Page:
It’s not a good sign when you’re tired of snow the day after the first storm. I got all the wonder and seasonal delight out of my system on Saturday; now I want to go to Arizona. I almost slipped going down the back steps today, and if I’d fallen I would have got a sharp stone corner in the spine. Yes, it’s the season of Treacherous Gravity again. Fie on it. On the other hand, it looks very Christmas-like, and (G)Nat went outside and made snow angels, which was cute. I went out, drew one line, then another perpendicular line, and told her it was a snow angle. She didn’t get it.

Maybe it's just me, but this news story's tone was a source of bitter amusement around the breakfast table Sunday morn:

Venezuela's controversial president, Hugo Chavez, has survived strikes, bloody protests and a coup. Each time he has come out stronger than before. Chavez faces another do-or-die moment today when voters go to the polls to decide his bold bid to extend his power with a sweeping package of constitutional changes.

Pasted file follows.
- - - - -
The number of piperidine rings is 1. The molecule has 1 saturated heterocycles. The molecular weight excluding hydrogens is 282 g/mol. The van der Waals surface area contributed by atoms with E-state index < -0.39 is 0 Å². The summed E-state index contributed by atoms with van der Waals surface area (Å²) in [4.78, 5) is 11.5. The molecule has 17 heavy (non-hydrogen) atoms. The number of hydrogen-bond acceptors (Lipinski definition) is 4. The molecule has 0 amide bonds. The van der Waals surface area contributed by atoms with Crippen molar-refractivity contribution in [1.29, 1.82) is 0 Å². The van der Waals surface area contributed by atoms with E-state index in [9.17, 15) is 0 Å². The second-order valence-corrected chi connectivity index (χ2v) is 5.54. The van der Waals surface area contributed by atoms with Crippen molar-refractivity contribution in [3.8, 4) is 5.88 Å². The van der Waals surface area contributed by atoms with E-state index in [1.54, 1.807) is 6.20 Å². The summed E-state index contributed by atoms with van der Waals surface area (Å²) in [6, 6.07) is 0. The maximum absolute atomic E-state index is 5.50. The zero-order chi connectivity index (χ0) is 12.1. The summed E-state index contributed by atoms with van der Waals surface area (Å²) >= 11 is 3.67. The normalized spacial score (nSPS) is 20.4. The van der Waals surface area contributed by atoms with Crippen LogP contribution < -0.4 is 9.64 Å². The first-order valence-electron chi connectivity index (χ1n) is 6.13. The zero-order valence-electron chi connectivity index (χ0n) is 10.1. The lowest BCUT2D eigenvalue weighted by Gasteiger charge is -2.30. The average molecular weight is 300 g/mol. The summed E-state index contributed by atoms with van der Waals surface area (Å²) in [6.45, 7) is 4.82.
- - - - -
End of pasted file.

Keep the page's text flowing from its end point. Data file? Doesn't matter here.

Bold! Like a steak sauce. He’s trying to make himself President for Life, which goes beyond bold, I think, and enters the realm of “Zesty.”  Can you imagine the same tone if a US president attempted to repeal the 22nd Amendment – particularly if his term had been marked by strikes, ”bloody” protests, and an impeachment attempt? If Chavez's piquant, bold, zesty, char-seared herb-encrusted "reforms" pass, he’ll be loved no less by his US supporters, who will be so blinded by the idea of enshrining socialism in a country’s constitution they will crack every vertebrae bending backwards to justify the pepetuity of rule and abolition of dissent. Pointing out Chavez’ cozy grip-and-grins with Iran will be met with amusement: boy, I’ll bet you got your special-issue wingnut undies all wadded over the Sandinistas getting aid from the Soviets, too. Yes. So inform me to the block committee already. What's that - we don't have a political block committee? Imagine that. Well, any day now, I'm sure. Any day.